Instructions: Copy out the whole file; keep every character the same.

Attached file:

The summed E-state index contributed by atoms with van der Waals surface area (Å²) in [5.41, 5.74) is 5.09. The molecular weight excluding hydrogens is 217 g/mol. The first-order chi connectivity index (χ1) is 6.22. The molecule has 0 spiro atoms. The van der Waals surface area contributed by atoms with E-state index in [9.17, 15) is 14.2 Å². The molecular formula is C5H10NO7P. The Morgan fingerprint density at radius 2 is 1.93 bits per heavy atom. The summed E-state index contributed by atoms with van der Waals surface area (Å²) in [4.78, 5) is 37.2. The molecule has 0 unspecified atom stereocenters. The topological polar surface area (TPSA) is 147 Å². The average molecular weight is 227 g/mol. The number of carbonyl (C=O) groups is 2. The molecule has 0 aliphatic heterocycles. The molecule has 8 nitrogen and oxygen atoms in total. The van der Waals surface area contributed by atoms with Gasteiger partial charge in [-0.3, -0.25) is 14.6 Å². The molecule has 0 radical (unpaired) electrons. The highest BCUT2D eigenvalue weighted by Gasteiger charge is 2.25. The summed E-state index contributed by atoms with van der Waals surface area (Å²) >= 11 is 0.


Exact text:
The summed E-state index contributed by atoms with van der Waals surface area (Å²) in [5.41, 5.74) is 5.09. The molecular weight excluding hydrogens is 217 g/mol. The first-order chi connectivity index (χ1) is 6.22. The molecule has 0 spiro atoms. The van der Waals surface area contributed by atoms with E-state index in [9.17, 15) is 14.2 Å². The molecular formula is C5H10NO7P. The Morgan fingerprint density at radius 2 is 1.93 bits per heavy atom. The summed E-state index contributed by atoms with van der Waals surface area (Å²) in [4.78, 5) is 37.2. The molecule has 0 unspecified atom stereocenters. The topological polar surface area (TPSA) is 147 Å². The average molecular weight is 227 g/mol. The number of carbonyl (C=O) groups is 2. The molecule has 0 aliphatic heterocycles. The molecule has 8 nitrogen and oxygen atoms in total. The van der Waals surface area contributed by atoms with Gasteiger partial charge in [-0.3, -0.25) is 14.6 Å². The molecule has 0 radical (unpaired) electrons. The highest BCUT2D eigenvalue weighted by Gasteiger charge is 2.25. The summed E-state index contributed by atoms with van der Waals surface area (Å²) >= 11 is 0.